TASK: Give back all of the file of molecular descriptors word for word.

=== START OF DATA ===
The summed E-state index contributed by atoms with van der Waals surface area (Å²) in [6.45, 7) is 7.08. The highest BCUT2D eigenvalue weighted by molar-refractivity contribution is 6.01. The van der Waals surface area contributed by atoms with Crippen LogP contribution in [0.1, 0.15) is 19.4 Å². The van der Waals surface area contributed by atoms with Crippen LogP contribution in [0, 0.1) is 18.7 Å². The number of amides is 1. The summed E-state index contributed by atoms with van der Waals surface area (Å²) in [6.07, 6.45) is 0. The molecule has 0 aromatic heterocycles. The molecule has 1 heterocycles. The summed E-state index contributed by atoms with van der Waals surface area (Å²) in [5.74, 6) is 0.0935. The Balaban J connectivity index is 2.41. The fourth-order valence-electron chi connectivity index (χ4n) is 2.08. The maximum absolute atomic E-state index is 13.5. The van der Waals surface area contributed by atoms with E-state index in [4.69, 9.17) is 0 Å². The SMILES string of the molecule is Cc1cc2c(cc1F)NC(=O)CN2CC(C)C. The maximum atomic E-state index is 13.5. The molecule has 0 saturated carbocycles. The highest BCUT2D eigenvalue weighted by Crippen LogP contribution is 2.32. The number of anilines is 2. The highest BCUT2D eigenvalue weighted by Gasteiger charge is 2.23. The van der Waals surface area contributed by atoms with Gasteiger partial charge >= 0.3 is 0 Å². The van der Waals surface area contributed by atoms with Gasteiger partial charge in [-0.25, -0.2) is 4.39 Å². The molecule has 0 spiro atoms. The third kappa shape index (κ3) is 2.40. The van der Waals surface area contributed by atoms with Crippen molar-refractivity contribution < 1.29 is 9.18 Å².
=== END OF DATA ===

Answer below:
The summed E-state index contributed by atoms with van der Waals surface area (Å²) in [6.45, 7) is 7.08. The highest BCUT2D eigenvalue weighted by molar-refractivity contribution is 6.01. The van der Waals surface area contributed by atoms with Crippen LogP contribution in [0.1, 0.15) is 19.4 Å². The van der Waals surface area contributed by atoms with Crippen LogP contribution in [0, 0.1) is 18.7 Å². The number of amides is 1. The summed E-state index contributed by atoms with van der Waals surface area (Å²) in [6.07, 6.45) is 0. The molecule has 0 aromatic heterocycles. The molecule has 1 heterocycles. The summed E-state index contributed by atoms with van der Waals surface area (Å²) in [5.74, 6) is 0.0935. The Balaban J connectivity index is 2.41. The fourth-order valence-electron chi connectivity index (χ4n) is 2.08. The maximum absolute atomic E-state index is 13.5. The van der Waals surface area contributed by atoms with E-state index in [4.69, 9.17) is 0 Å². The SMILES string of the molecule is Cc1cc2c(cc1F)NC(=O)CN2CC(C)C. The maximum atomic E-state index is 13.5. The molecule has 0 saturated carbocycles. The highest BCUT2D eigenvalue weighted by Crippen LogP contribution is 2.32. The number of anilines is 2. The highest BCUT2D eigenvalue weighted by Gasteiger charge is 2.23. The van der Waals surface area contributed by atoms with Gasteiger partial charge >= 0.3 is 0 Å². The van der Waals surface area contributed by atoms with Gasteiger partial charge in [-0.25, -0.2) is 4.39 Å². The molecule has 0 spiro atoms. The third kappa shape index (κ3) is 2.40. The van der Waals surface area contributed by atoms with Crippen molar-refractivity contribution < 1.29 is 9.18 Å².